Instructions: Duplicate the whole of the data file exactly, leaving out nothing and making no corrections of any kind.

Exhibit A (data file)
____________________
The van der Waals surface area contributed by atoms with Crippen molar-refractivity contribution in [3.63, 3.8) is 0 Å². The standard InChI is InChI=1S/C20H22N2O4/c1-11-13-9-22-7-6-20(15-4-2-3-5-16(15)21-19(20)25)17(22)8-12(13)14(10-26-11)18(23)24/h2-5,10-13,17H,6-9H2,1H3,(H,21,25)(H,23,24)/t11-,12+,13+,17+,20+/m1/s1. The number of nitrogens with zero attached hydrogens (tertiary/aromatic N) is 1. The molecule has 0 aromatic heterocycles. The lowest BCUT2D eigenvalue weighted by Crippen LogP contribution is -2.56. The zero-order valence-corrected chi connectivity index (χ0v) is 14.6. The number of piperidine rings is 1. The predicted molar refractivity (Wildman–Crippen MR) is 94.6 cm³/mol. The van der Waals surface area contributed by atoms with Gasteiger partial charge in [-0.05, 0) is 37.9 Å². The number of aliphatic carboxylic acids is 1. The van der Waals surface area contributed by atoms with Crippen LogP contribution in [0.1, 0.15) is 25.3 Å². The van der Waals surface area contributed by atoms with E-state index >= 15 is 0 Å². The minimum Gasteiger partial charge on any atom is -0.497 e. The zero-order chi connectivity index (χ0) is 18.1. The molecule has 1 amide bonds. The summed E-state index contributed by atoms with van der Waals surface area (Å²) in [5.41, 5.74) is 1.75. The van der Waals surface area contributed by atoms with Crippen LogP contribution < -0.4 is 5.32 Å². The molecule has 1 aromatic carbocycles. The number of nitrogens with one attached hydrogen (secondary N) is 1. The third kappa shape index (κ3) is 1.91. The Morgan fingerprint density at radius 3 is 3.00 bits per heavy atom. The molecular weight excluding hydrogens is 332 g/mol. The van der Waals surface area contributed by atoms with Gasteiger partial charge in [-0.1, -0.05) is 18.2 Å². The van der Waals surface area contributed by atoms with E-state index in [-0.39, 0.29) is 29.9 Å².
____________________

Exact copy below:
The van der Waals surface area contributed by atoms with Crippen molar-refractivity contribution in [3.63, 3.8) is 0 Å². The standard InChI is InChI=1S/C20H22N2O4/c1-11-13-9-22-7-6-20(15-4-2-3-5-16(15)21-19(20)25)17(22)8-12(13)14(10-26-11)18(23)24/h2-5,10-13,17H,6-9H2,1H3,(H,21,25)(H,23,24)/t11-,12+,13+,17+,20+/m1/s1. The number of nitrogens with zero attached hydrogens (tertiary/aromatic N) is 1. The molecule has 0 aromatic heterocycles. The lowest BCUT2D eigenvalue weighted by Crippen LogP contribution is -2.56. The zero-order valence-corrected chi connectivity index (χ0v) is 14.6. The number of piperidine rings is 1. The predicted molar refractivity (Wildman–Crippen MR) is 94.6 cm³/mol. The van der Waals surface area contributed by atoms with Gasteiger partial charge in [-0.05, 0) is 37.9 Å². The number of aliphatic carboxylic acids is 1. The van der Waals surface area contributed by atoms with Crippen LogP contribution in [0.1, 0.15) is 25.3 Å². The van der Waals surface area contributed by atoms with E-state index >= 15 is 0 Å². The minimum Gasteiger partial charge on any atom is -0.497 e. The zero-order chi connectivity index (χ0) is 18.1. The molecule has 1 amide bonds. The summed E-state index contributed by atoms with van der Waals surface area (Å²) in [5.41, 5.74) is 1.75. The van der Waals surface area contributed by atoms with Crippen LogP contribution < -0.4 is 5.32 Å². The molecule has 1 aromatic carbocycles. The number of nitrogens with one attached hydrogen (secondary N) is 1. The third kappa shape index (κ3) is 1.91. The Morgan fingerprint density at radius 3 is 3.00 bits per heavy atom. The molecular weight excluding hydrogens is 332 g/mol. The van der Waals surface area contributed by atoms with Gasteiger partial charge in [-0.1, -0.05) is 18.2 Å². The van der Waals surface area contributed by atoms with E-state index in [-0.39, 0.29) is 29.9 Å².